This begins with mankind as a whole. The Torah emphasizes that each human being is created “in the image of G-d”.  However this is understood, the idea is that each individual person has an element of G-dliness in the very fabric of their being. This is why human life is sacred and non-negotiable.

This idea is continued in the Torah in connection to the Jewish people. “Am Segulah” – “A treasured people” to G-d is the title given to the Israelites upon their emergence from slavery in Egypt (Devarim 14:2, 26:18). Rashi interprets the kind of “treasure” referred to here as “the kind of costly vessels and precious stones which kings store away.” The meaning in this is immense:

Treasures that are on display are a means with which to further the king’s honor and glory. This is a necessary part in the conduct of a king who must be held with distinction among his people. But then there are those treasures which are not on display. These are the items which touch the king on a deeply personal level. They are the treasures from which he derives content and pleasure privately, away from the public eye. They are not there to fulfill a certain function but are rather of intrinsic value; an end unto themselves. The Jewish people are G-d’s Segulah. To G-d, the Jew is not merely the means through which His deepest objective is fulfilled, the Jew is the objective in itself.

In a word, from a Jewish perspective, the birth of another child is the arrival at the be-all and end-all of everything – absolutely everything.

One of my favorite stories in this regard is that of a news reporter who conducted an interview with a particularly large Jewish family. At some point, the reporter asked the father to comment on what brought him and his wife to have so many children. In response, the father asked the reporter if he would have all the children sit around the dining room table. “Now,” said the father, “would you kindly point out which child here is extra?”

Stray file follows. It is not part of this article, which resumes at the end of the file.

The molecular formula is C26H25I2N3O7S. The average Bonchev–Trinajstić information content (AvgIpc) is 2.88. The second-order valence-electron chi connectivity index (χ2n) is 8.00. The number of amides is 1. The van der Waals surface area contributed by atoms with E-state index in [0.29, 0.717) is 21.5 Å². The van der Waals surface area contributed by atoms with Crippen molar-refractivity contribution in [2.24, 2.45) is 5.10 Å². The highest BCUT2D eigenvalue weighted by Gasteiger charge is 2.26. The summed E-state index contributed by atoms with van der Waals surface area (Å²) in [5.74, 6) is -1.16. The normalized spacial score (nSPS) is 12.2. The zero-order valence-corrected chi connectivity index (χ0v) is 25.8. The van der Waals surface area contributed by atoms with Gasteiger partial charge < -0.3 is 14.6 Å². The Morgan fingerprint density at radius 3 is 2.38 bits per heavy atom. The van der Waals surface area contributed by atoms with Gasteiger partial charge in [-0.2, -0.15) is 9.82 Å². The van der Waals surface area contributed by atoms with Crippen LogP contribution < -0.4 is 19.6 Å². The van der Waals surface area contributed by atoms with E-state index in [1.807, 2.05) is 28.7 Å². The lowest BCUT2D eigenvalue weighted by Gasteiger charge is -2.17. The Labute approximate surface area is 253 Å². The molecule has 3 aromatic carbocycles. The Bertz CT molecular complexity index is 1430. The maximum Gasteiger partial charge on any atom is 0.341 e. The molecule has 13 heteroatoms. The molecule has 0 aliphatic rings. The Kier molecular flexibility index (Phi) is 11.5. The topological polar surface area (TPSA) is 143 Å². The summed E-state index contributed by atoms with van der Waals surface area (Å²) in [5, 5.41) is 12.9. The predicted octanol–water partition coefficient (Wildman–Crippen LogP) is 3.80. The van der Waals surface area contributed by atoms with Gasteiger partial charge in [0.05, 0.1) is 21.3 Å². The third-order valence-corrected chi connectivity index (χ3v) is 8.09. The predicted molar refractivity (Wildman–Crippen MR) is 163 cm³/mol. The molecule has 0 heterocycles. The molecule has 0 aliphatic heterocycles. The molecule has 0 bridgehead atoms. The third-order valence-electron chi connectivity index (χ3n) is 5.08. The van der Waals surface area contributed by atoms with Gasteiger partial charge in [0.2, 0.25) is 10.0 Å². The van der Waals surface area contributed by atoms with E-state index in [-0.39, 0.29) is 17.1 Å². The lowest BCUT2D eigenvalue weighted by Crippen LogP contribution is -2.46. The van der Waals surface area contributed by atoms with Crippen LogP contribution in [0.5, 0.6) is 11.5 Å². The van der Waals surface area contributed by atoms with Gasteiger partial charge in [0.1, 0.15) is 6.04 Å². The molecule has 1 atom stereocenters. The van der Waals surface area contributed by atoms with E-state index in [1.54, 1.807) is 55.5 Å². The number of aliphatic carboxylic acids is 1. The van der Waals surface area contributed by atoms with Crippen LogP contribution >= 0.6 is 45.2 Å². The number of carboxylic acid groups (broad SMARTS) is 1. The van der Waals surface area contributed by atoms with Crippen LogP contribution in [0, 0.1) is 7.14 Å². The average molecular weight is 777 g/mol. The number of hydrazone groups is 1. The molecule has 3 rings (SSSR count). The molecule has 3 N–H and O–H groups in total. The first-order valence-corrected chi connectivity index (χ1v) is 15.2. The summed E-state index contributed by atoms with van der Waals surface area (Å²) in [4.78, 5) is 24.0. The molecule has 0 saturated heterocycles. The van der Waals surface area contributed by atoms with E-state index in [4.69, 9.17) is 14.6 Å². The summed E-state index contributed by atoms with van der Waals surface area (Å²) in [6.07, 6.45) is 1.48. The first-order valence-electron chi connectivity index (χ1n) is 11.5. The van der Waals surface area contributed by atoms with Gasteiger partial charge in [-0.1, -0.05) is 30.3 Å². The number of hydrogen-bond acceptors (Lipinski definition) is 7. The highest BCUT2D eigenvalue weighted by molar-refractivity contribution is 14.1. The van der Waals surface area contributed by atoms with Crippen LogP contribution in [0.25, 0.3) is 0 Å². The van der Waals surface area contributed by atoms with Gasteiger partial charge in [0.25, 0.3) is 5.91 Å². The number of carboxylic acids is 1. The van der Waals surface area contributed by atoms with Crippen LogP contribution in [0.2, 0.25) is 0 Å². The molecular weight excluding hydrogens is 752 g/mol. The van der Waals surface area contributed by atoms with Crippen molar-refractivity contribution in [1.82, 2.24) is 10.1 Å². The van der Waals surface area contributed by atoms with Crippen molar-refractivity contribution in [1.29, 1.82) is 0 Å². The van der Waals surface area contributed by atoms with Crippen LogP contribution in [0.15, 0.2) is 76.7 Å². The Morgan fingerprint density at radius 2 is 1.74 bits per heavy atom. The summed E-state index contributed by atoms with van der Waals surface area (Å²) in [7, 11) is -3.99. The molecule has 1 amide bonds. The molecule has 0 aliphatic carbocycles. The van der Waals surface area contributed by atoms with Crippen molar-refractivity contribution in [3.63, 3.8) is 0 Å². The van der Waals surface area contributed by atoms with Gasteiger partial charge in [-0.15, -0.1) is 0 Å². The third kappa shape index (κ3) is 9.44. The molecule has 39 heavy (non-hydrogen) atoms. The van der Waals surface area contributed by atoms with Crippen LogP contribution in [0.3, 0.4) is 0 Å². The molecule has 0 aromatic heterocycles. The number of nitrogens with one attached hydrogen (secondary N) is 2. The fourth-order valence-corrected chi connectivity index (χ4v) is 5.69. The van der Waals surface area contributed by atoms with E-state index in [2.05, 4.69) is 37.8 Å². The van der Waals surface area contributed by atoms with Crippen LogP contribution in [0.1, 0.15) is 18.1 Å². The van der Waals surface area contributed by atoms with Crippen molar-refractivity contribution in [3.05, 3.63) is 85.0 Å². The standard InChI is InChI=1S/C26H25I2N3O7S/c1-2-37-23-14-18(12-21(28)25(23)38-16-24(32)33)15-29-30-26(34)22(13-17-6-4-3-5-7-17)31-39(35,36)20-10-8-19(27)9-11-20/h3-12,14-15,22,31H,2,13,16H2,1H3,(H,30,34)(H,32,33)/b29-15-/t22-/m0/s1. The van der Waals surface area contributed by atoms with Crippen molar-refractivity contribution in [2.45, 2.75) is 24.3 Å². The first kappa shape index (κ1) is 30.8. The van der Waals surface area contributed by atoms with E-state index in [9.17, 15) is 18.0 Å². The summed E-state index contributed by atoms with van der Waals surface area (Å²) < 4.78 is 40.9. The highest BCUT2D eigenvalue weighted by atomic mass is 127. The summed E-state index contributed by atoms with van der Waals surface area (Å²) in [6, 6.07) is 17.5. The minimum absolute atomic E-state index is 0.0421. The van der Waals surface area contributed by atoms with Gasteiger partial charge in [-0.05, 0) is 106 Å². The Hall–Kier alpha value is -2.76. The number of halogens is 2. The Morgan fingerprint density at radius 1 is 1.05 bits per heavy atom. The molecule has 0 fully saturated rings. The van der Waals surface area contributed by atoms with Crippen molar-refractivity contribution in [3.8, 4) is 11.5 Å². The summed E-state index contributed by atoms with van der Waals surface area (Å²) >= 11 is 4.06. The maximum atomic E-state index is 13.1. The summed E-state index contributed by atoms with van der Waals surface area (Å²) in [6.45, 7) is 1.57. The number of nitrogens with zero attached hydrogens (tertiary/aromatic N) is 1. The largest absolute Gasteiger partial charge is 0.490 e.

To be sure, there are certain considerations of health and wellbeing that, by Jewish law, take precedence over having another child. Jewish couples are mandated to be aware of their own situation and to act responsibly. These considerations are primarily that of physical and mental health, and the ability to properly care for children already born.

The time-honored custom has been for Jewish couples to consult with a rabbi who is both close to the family and erudite in Jewish law. Together, they will forge a wise and responsible way forward.

Having said this, however, the revolutionary stance of Judaism remains the same. While there may be many legitimate exceptions to the continuity of childbirth, these will always remain just that: exceptions, not the rule.

For anyone who adds a soul to the Jewish people is considered as if he built an entire world.”

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Rabbi Mendel Dubov

Mendel Dubov is the rabbi and director of Chabad in Sussex County, New Jersey, and a member of the faculty at the Rabbinical College of America. He has published several books on Jewish thought and is an ongoing contributor to ‘Chabad.org.’ His new book "Shall We Have Another? A Jewish Approach To Family Planning" will be coming out later this year. Visit www.jewishsussex.org to learn more.